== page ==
Sobion dead

Sobion was admitted to the University Hospital Jamaica last week when he fell seriously ill following a dental procedure his son Darian told the Jamaica Gleaner.

However, his condition deteriorated yesterday and Sobion passed away at the hospital at about 10 am. He was 56.

His wife Judith was with him in Jamaica. He had three children. One of his sons, attorney and rising local artist Justin, who was in Trinidad is reported to have flown to Jamaica yesterday.

Sobion’s former Cabinet, legal and academic colleagues yesterday expressed shock at his passing and hailed him as a brilliant lawyer, a gifted teacher and a man devoted to family.

Trade and Industry Minister Dr Keith Rowley could barely find the words to describe his rich friendship with Sobion.

“I am in shock. Just in absolute shock and for all the reports I was getting that he was on the mend,” he said, pausing before he continued.

“This is terrible, terrible news. He was always a good person. Sensible, bright, willing, fun to be with, fun-loving and yet serious,” Rowley said.

Sobion, who was the principal of the Norman Manley Law School in Jamaica at the time of his death, also received praise from Caricom Secretary General Dr Edwin Carrington

Carrington said Sobion made Trinidad and Tobago and the Caricom region richer for his stellar contributions in the legal field, and singled out his work on the formation of the Caribbean Court of Justice (CCJ).

The Jamaican legal fraternity also commended the work Sobion had done in the region.

The Jamaica Gleaner reported that president of the Jamaica Bar Association John Leiba spoke highly of him.

“His experience in terms of procedure, especially on matters of government was invaluable. It is a great loss,” Leiba told the newspaper.

Former attorney general under the NAR administration Anthony Smart, who Sobion succeeded in 1991, when the PNM returned to power, yesterday recalled their days as classmates at the Hugh Wooding Law School.

“He topped his graduating class in 1975. We knew each other and now his children know my brother’s children and mine, so there is continuity of the friendship through the next generation,” Smart said.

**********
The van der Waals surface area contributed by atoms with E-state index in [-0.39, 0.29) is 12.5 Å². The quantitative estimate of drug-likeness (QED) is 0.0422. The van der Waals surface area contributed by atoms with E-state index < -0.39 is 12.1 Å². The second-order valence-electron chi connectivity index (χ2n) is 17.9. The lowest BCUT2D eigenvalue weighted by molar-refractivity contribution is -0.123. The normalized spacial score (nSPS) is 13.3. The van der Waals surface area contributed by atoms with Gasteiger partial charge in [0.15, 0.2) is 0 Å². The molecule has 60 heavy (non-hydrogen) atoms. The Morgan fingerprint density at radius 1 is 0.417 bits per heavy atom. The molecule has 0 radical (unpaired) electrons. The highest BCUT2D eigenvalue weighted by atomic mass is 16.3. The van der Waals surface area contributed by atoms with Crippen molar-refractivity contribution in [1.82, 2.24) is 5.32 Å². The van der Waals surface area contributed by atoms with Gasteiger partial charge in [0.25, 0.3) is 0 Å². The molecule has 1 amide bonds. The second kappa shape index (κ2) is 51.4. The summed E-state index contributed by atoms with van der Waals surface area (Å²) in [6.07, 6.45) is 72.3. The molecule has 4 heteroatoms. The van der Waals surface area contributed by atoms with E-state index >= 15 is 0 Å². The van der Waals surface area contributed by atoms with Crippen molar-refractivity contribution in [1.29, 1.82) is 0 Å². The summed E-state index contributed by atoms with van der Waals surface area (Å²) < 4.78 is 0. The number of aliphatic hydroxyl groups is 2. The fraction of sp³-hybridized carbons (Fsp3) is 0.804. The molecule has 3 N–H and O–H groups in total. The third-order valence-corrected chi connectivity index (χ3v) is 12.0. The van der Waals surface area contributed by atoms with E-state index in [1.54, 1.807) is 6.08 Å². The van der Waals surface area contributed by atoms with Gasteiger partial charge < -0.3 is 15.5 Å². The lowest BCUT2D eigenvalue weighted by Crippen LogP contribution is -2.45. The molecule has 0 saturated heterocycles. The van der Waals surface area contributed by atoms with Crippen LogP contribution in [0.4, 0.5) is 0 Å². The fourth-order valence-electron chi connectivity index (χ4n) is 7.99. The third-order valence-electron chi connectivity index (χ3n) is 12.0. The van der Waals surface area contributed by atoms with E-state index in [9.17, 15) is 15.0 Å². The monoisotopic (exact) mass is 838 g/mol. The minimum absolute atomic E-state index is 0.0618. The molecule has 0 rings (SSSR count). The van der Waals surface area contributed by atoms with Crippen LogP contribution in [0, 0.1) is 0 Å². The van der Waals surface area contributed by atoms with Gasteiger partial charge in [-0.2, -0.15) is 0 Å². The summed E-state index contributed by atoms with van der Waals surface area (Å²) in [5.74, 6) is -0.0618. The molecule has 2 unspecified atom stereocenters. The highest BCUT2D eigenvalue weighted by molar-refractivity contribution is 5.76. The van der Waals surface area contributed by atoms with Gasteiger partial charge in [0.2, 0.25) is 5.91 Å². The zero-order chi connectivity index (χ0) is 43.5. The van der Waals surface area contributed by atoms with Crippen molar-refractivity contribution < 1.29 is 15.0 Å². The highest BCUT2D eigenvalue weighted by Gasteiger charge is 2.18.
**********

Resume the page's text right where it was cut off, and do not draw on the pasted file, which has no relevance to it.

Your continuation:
Another change in governments, this time in 1995, saw Sobion passing the AG’s baton to Kamla Persad-Bissessar, the first woman to hold this post when the UNC rose to power. Sobion personally escorted Persad-Bissessar to her office then, a moment which local media captured. She had been his student at law school.

“I’m deeply saddened to learn of the death of Mr Sobion. I knew him as a tutor at law school. He was very kind and very helpful to us coming into the profession. I commend him for his service to the country which he served as attorney general,” Persad-Bissessar said yesterday.

Sobion became principal of the Norman Manley Law School in 1996, nearly a year after the PNM lost the 1995 general election. He served as the PNM Ortoire/Mayaro MP between 1991 and 1995, before losing his seat to the UNC’s Razack Ali.

Government yesterday said the country’s High Commissioner to Jamaica Yvonne Gittens-Joseph, visited Sobion on Wednesday.

“Even from his hospital bed he spoke of his professional commitments and future projects,” Foreign Affairs Minister Paula Gopee-Scoon said in a statement yesterday.

She described Sobion as an avowed patriot who distinguished himself academically and “brought intellectual rigour” to the performance of his job as AG.


"Sobion dead"

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